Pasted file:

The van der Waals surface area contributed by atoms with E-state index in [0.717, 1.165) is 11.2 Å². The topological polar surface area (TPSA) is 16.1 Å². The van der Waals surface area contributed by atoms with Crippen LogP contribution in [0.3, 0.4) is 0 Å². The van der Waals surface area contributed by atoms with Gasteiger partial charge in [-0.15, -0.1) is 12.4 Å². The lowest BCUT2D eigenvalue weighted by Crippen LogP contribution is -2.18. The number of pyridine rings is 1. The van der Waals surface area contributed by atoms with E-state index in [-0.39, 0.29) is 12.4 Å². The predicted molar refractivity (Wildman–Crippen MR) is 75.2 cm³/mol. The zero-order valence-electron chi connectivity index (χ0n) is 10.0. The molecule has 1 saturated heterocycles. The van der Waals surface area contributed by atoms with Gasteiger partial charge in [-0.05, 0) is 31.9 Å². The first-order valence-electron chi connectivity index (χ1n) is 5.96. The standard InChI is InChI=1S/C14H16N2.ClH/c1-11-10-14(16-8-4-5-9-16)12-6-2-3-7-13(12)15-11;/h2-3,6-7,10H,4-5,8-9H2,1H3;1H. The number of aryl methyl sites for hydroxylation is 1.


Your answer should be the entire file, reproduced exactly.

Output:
The van der Waals surface area contributed by atoms with E-state index in [0.717, 1.165) is 11.2 Å². The topological polar surface area (TPSA) is 16.1 Å². The van der Waals surface area contributed by atoms with Crippen LogP contribution in [0.3, 0.4) is 0 Å². The van der Waals surface area contributed by atoms with Gasteiger partial charge in [-0.15, -0.1) is 12.4 Å². The lowest BCUT2D eigenvalue weighted by Crippen LogP contribution is -2.18. The number of pyridine rings is 1. The van der Waals surface area contributed by atoms with E-state index in [-0.39, 0.29) is 12.4 Å². The predicted molar refractivity (Wildman–Crippen MR) is 75.2 cm³/mol. The zero-order valence-electron chi connectivity index (χ0n) is 10.0. The molecule has 1 saturated heterocycles. The van der Waals surface area contributed by atoms with Gasteiger partial charge in [-0.05, 0) is 31.9 Å². The first-order valence-electron chi connectivity index (χ1n) is 5.96. The standard InChI is InChI=1S/C14H16N2.ClH/c1-11-10-14(16-8-4-5-9-16)12-6-2-3-7-13(12)15-11;/h2-3,6-7,10H,4-5,8-9H2,1H3;1H. The number of aryl methyl sites for hydroxylation is 1.